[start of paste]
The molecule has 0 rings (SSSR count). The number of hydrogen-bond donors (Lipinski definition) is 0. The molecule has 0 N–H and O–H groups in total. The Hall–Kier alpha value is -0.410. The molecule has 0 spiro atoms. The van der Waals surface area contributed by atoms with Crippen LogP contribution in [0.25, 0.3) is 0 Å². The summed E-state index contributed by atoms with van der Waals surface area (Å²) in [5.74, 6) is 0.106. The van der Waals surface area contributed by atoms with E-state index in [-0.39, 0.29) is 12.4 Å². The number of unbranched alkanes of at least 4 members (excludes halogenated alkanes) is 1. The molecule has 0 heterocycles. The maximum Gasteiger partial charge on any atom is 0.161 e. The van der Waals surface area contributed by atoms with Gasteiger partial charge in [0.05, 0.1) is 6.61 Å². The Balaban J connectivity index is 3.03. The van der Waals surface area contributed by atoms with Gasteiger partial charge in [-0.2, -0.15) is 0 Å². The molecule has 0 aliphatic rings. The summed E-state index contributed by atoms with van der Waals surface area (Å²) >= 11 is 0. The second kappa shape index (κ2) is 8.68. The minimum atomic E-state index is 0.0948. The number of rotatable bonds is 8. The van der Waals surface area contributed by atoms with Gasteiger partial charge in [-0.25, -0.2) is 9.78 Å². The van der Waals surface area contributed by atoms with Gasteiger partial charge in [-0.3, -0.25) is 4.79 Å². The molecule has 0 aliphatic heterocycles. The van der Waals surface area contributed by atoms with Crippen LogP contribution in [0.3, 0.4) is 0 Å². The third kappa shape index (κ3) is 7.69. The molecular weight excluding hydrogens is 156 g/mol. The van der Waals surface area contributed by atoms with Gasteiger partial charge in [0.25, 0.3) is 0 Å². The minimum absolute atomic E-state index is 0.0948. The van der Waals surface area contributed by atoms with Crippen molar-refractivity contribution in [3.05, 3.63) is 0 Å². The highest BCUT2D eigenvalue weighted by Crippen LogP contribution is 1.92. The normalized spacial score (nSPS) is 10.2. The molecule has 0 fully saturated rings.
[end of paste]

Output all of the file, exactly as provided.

The molecule has 0 rings (SSSR count). The number of hydrogen-bond donors (Lipinski definition) is 0. The molecule has 0 N–H and O–H groups in total. The Hall–Kier alpha value is -0.410. The molecule has 0 spiro atoms. The van der Waals surface area contributed by atoms with Crippen LogP contribution in [0.25, 0.3) is 0 Å². The summed E-state index contributed by atoms with van der Waals surface area (Å²) in [5.74, 6) is 0.106. The van der Waals surface area contributed by atoms with E-state index in [-0.39, 0.29) is 12.4 Å². The number of unbranched alkanes of at least 4 members (excludes halogenated alkanes) is 1. The molecule has 0 heterocycles. The maximum Gasteiger partial charge on any atom is 0.161 e. The van der Waals surface area contributed by atoms with Gasteiger partial charge in [0.05, 0.1) is 6.61 Å². The Balaban J connectivity index is 3.03. The van der Waals surface area contributed by atoms with Gasteiger partial charge in [-0.2, -0.15) is 0 Å². The molecule has 0 aliphatic rings. The summed E-state index contributed by atoms with van der Waals surface area (Å²) >= 11 is 0. The second kappa shape index (κ2) is 8.68. The minimum atomic E-state index is 0.0948. The number of rotatable bonds is 8. The van der Waals surface area contributed by atoms with Gasteiger partial charge in [-0.25, -0.2) is 9.78 Å². The van der Waals surface area contributed by atoms with Gasteiger partial charge in [-0.3, -0.25) is 4.79 Å². The molecule has 0 aliphatic heterocycles. The van der Waals surface area contributed by atoms with Crippen LogP contribution in [0.3, 0.4) is 0 Å². The third kappa shape index (κ3) is 7.69. The molecular weight excluding hydrogens is 156 g/mol. The van der Waals surface area contributed by atoms with Gasteiger partial charge in [0.25, 0.3) is 0 Å². The minimum absolute atomic E-state index is 0.0948. The van der Waals surface area contributed by atoms with Crippen molar-refractivity contribution in [3.05, 3.63) is 0 Å². The highest BCUT2D eigenvalue weighted by Crippen LogP contribution is 1.92. The normalized spacial score (nSPS) is 10.2. The molecule has 0 fully saturated rings.